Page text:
If philosophy has always understood its relation to the world according to the model of the instantaneous flash of a photographic shot, how can there be a “philosophy of photography” that is not viciously self-reflexive?
Challenging the assumptions made by any theory of photography that leaves its own “onto-photo-logical” conditions uninterrogated, Laruelle thinks the photograph non-philosophically, so as to discover an essence of photography that precedes its historical, technological and aesthetic conditions.
The Concept of Non-Photography develops a rigorous new thinking of the photograph in its relation to science, philosophy, and art, and introduces the reader to all of the key concepts of Laruelle's “non-philosophy.”
Tony goes beyond teaching you how to use Lightroom. Tony shows you why and when to use each feature to create stunning, natural photos. When Lightroom isn t the best tool, Tony suggests better alternatives.
Combining the benefits of video training and book learning, this video book gives you over 14 hours of video and dozens of free presets and raw images to practice with. If you learn better with video, watch the video training and refer to the book for quick reference. If you prefer reading, the book is concise and practical, and each chapter links to relevant videos when you want to understand a topic more deeply or see it used in the real world.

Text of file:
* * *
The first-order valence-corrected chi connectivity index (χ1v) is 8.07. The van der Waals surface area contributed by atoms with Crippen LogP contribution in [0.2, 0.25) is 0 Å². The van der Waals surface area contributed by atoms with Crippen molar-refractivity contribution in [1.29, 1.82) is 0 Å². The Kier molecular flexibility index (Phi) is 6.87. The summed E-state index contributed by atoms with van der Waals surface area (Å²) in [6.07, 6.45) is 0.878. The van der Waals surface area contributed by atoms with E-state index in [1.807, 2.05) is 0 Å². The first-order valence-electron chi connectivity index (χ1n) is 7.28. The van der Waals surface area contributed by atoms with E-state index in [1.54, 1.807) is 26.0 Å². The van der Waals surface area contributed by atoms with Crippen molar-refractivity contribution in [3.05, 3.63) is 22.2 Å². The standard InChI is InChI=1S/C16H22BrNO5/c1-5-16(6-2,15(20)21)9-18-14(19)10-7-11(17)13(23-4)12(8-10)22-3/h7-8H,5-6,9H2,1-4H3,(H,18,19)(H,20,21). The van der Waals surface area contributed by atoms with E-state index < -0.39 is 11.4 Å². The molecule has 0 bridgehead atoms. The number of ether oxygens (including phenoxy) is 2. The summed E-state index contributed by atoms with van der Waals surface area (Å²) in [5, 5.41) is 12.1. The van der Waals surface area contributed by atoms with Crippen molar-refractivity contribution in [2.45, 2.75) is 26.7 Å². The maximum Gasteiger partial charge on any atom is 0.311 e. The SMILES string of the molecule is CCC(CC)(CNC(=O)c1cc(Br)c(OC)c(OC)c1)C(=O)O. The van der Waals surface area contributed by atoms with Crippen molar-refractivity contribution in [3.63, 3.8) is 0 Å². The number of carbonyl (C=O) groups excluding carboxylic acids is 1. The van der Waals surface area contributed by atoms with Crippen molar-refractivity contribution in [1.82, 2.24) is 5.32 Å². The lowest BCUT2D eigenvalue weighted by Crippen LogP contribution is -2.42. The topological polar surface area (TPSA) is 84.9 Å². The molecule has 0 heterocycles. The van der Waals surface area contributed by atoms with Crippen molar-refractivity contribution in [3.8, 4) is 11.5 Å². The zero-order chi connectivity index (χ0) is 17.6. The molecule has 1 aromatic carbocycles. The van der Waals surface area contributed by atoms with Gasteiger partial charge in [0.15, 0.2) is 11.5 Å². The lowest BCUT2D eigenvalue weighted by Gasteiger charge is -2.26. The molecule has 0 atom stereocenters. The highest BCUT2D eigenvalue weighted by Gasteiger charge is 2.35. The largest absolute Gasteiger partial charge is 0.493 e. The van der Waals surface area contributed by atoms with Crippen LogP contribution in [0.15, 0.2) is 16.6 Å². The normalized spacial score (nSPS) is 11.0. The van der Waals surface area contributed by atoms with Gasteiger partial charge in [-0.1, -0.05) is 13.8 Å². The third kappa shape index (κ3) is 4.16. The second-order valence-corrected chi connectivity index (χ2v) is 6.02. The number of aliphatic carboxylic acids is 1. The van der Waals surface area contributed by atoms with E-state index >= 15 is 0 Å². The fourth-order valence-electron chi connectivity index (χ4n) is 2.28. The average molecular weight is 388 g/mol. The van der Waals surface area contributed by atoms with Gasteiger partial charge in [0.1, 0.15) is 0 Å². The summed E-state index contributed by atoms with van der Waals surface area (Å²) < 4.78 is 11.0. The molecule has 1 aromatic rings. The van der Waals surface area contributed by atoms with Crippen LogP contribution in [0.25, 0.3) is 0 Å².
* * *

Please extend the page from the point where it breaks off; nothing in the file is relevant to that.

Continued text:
Tony covers every aspect of Lightroom in-depth, but structures his teaching so that both beginner and advanced photographers can learn as efficiently as possible. If you just want a quick start, you can watch the first video or read the first chapter and you'll be organizing and editing your pictures in less than an hour. If you want to know more about a specific feature, switch to that video or jump to that chapter in the ebook. If you want to know everything about Lightroom, watch the videos and read the book from start to finish.
In the first half of The Photographer’s Guide to Posing, Lindsay discusses how the camera sees, and thus how camera angle, lens choice, and perspective all affect the appearance of your subject. Lindsay then covers things that ruin a pose—such as placement of the hands, and your subject’s expression and posture. Next, Lindsay dives into “posing essentials,” outlining her approach to start with a “base pose,” then build on that to create endless posing opportunities. She also discusses posing the face—with specific sections dedicated to the chin, jaw, eyes, and forehead—as well as posing hands.
In the second half of the book, Lindsay dedicates entire chapters to posing specific subject matter: women, men, couples, curvy women, families and small groups, and large groups. In each chapter, Lindsay addresses that subject matter’s specific challenges, provides “go-to poses” you can always use, and covers how to train the eye to determine the best pose for your subject(s). Lindsay also teaches you how to analyze a pose so that you can create endless posing opportunities and continuously improve your work.